Since we are talking about bump-fire stocks, there isn't a manufacturer that sells a model with a bump fire stock pre-installed. I suppose some store somewhere might install them and sell as a package deal.

    There are multiple other problems with the scene that make it impossible, not the least of which is when the dealer "coaches" Tuck on the form 4473 question 11(a).

    No store-front dealer is going to risk his livelihood by coaching a straw purchase like that. He may ask some subtle questions to determine if it is just a purchaser misreading the form,and answering incorrectly, but he isn't going to risk losing his FFL over single gun sale.
     
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  11. periopdoc

    periopdoc Cardiac Anesthesiologist Lifetime Donor Classifieds Approved 7+ Year Member

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    If anyone wants to see the scene, it's the opening scene to episode 9, "Coffee, Black." Available on Netflicks
     
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  12. chessknt87

    chessknt87 Physician 10+ Year Member

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    Me too. The problem is since Medicare started reimbursing by rvus the importance of cpt and subsequently the ruc became their primary focus and comprises a large portion of their income. I view them as a private organization with a government sanctioned monopoly on coding language that exists to ensure its own survival. We have to look to our own specialty groups for real political support but then we are fragmented and harmless.

    I imagine gun rights would be similar trampled if instead of the nra each firearm brand had it's own lobbying group.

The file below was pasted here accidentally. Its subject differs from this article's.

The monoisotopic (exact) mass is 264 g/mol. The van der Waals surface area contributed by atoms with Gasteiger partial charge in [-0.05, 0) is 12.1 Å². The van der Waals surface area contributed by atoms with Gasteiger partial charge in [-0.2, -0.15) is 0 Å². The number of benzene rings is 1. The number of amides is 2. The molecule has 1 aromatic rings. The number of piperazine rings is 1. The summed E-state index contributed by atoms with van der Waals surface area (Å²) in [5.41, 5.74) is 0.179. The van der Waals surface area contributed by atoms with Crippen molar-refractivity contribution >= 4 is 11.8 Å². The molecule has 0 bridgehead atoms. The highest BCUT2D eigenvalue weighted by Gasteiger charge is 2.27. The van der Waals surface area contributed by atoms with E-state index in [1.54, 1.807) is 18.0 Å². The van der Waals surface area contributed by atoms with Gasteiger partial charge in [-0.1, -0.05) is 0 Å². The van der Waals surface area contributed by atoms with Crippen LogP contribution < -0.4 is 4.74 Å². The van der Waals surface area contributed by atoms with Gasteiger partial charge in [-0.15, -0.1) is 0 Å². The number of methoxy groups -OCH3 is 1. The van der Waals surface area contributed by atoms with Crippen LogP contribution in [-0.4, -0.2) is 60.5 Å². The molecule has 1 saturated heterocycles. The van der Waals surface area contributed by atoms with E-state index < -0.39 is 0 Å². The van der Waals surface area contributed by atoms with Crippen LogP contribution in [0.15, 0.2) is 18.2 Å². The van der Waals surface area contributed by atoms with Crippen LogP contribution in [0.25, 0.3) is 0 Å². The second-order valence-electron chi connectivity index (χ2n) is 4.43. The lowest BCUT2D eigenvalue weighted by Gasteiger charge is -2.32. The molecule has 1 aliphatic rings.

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  13. GravelRider

    GravelRider SDN Lifetime Donor Lifetime Donor Gold Donor Classifieds Approved 2+ Year Member

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    I don't know about loser's bias or whatever. I live in a blue state and I know many people with all sorts of guns. The Sandy Hook massacre happened in one of the "bluest" states. My point is I don't have a strong view either way about guns. I don't own a gun and I have "common sense" ideas about guns, but no opinions that are guided by research, evidence, and science. I think that is a problem. Whenever one of these massacres happens we have a bunch of emotional responses...on both sides (to quote DJT)...but no one really discusses how we can figure out how to prevent events like this. Legislation regarding guns is only one facet of possible solutions. However, the issue has become so politicized that we are completely paralyzed by our partisan bickering to figure this problem out and find solutions.
     
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  14. TimesNewRoman